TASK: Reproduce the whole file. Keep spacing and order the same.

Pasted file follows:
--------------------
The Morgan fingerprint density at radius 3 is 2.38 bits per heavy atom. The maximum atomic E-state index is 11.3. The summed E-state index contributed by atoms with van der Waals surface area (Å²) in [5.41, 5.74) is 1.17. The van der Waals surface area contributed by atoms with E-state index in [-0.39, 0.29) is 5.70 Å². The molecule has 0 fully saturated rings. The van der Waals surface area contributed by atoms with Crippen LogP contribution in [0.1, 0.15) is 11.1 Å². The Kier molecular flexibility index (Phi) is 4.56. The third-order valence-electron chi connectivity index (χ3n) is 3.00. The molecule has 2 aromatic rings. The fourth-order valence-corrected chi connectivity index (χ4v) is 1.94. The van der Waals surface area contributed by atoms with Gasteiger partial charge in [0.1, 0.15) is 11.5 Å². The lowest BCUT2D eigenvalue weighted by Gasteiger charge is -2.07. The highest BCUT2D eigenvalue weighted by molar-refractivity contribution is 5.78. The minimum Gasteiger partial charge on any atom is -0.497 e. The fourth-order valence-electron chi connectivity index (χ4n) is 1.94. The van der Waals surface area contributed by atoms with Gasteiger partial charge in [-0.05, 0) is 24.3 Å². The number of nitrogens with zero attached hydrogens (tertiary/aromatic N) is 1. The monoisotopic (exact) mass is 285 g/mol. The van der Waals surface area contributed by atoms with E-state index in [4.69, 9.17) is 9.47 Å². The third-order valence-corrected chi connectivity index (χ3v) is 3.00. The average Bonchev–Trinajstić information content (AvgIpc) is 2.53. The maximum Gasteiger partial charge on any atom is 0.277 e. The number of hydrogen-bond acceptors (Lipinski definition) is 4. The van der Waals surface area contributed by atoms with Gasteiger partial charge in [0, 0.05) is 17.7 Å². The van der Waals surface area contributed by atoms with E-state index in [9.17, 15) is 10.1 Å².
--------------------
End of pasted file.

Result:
The Morgan fingerprint density at radius 3 is 2.38 bits per heavy atom. The maximum atomic E-state index is 11.3. The summed E-state index contributed by atoms with van der Waals surface area (Å²) in [5.41, 5.74) is 1.17. The van der Waals surface area contributed by atoms with E-state index in [-0.39, 0.29) is 5.70 Å². The molecule has 0 fully saturated rings. The van der Waals surface area contributed by atoms with Crippen LogP contribution in [0.1, 0.15) is 11.1 Å². The Kier molecular flexibility index (Phi) is 4.56. The third-order valence-electron chi connectivity index (χ3n) is 3.00. The molecule has 2 aromatic rings. The fourth-order valence-corrected chi connectivity index (χ4v) is 1.94. The van der Waals surface area contributed by atoms with Gasteiger partial charge in [0.1, 0.15) is 11.5 Å². The lowest BCUT2D eigenvalue weighted by Gasteiger charge is -2.07. The highest BCUT2D eigenvalue weighted by molar-refractivity contribution is 5.78. The minimum Gasteiger partial charge on any atom is -0.497 e. The fourth-order valence-electron chi connectivity index (χ4n) is 1.94. The van der Waals surface area contributed by atoms with Gasteiger partial charge in [-0.05, 0) is 24.3 Å². The number of nitrogens with zero attached hydrogens (tertiary/aromatic N) is 1. The monoisotopic (exact) mass is 285 g/mol. The van der Waals surface area contributed by atoms with E-state index in [4.69, 9.17) is 9.47 Å². The third-order valence-corrected chi connectivity index (χ3v) is 3.00. The average Bonchev–Trinajstić information content (AvgIpc) is 2.53. The maximum Gasteiger partial charge on any atom is 0.277 e. The number of hydrogen-bond acceptors (Lipinski definition) is 4. The van der Waals surface area contributed by atoms with Gasteiger partial charge in [0, 0.05) is 17.7 Å². The van der Waals surface area contributed by atoms with E-state index in [9.17, 15) is 10.1 Å².